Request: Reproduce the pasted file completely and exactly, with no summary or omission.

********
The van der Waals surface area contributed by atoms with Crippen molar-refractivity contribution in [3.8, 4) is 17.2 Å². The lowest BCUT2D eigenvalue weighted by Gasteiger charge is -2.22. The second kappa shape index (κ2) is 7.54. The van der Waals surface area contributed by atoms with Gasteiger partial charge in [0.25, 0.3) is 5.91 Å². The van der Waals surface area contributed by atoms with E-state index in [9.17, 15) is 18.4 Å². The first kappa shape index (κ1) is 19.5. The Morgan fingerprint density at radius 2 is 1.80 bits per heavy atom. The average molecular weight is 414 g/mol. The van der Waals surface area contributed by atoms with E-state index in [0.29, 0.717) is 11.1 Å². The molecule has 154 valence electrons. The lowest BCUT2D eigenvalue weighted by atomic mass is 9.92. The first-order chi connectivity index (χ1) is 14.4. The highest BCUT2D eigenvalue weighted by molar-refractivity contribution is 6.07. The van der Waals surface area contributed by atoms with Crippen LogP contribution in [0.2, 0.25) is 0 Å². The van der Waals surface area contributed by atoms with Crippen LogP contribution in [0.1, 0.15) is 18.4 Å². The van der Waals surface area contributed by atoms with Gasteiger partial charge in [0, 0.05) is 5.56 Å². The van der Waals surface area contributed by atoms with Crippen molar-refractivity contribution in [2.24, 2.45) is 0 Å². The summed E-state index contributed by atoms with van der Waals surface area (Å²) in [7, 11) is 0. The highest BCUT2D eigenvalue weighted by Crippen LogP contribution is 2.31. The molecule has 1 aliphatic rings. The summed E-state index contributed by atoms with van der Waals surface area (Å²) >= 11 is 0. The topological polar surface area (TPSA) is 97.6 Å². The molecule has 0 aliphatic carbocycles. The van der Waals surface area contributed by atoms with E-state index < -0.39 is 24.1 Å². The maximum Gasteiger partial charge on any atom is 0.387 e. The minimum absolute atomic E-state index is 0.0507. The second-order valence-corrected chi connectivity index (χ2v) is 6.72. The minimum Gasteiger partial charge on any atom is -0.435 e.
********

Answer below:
The van der Waals surface area contributed by atoms with Crippen molar-refractivity contribution in [3.8, 4) is 17.2 Å². The lowest BCUT2D eigenvalue weighted by Gasteiger charge is -2.22. The second kappa shape index (κ2) is 7.54. The van der Waals surface area contributed by atoms with Gasteiger partial charge in [0.25, 0.3) is 5.91 Å². The van der Waals surface area contributed by atoms with E-state index in [9.17, 15) is 18.4 Å². The first kappa shape index (κ1) is 19.5. The Morgan fingerprint density at radius 2 is 1.80 bits per heavy atom. The average molecular weight is 414 g/mol. The van der Waals surface area contributed by atoms with E-state index in [0.29, 0.717) is 11.1 Å². The molecule has 154 valence electrons. The lowest BCUT2D eigenvalue weighted by atomic mass is 9.92. The first-order chi connectivity index (χ1) is 14.4. The highest BCUT2D eigenvalue weighted by molar-refractivity contribution is 6.07. The van der Waals surface area contributed by atoms with Crippen LogP contribution in [0.2, 0.25) is 0 Å². The van der Waals surface area contributed by atoms with Crippen LogP contribution in [0.1, 0.15) is 18.4 Å². The van der Waals surface area contributed by atoms with Gasteiger partial charge in [0, 0.05) is 5.56 Å². The van der Waals surface area contributed by atoms with Crippen molar-refractivity contribution in [2.24, 2.45) is 0 Å². The summed E-state index contributed by atoms with van der Waals surface area (Å²) in [7, 11) is 0. The highest BCUT2D eigenvalue weighted by Crippen LogP contribution is 2.31. The molecule has 1 aliphatic rings. The summed E-state index contributed by atoms with van der Waals surface area (Å²) >= 11 is 0. The topological polar surface area (TPSA) is 97.6 Å². The molecule has 0 aliphatic carbocycles. The van der Waals surface area contributed by atoms with E-state index < -0.39 is 24.1 Å². The maximum Gasteiger partial charge on any atom is 0.387 e. The minimum absolute atomic E-state index is 0.0507. The second-order valence-corrected chi connectivity index (χ2v) is 6.72. The minimum Gasteiger partial charge on any atom is -0.435 e.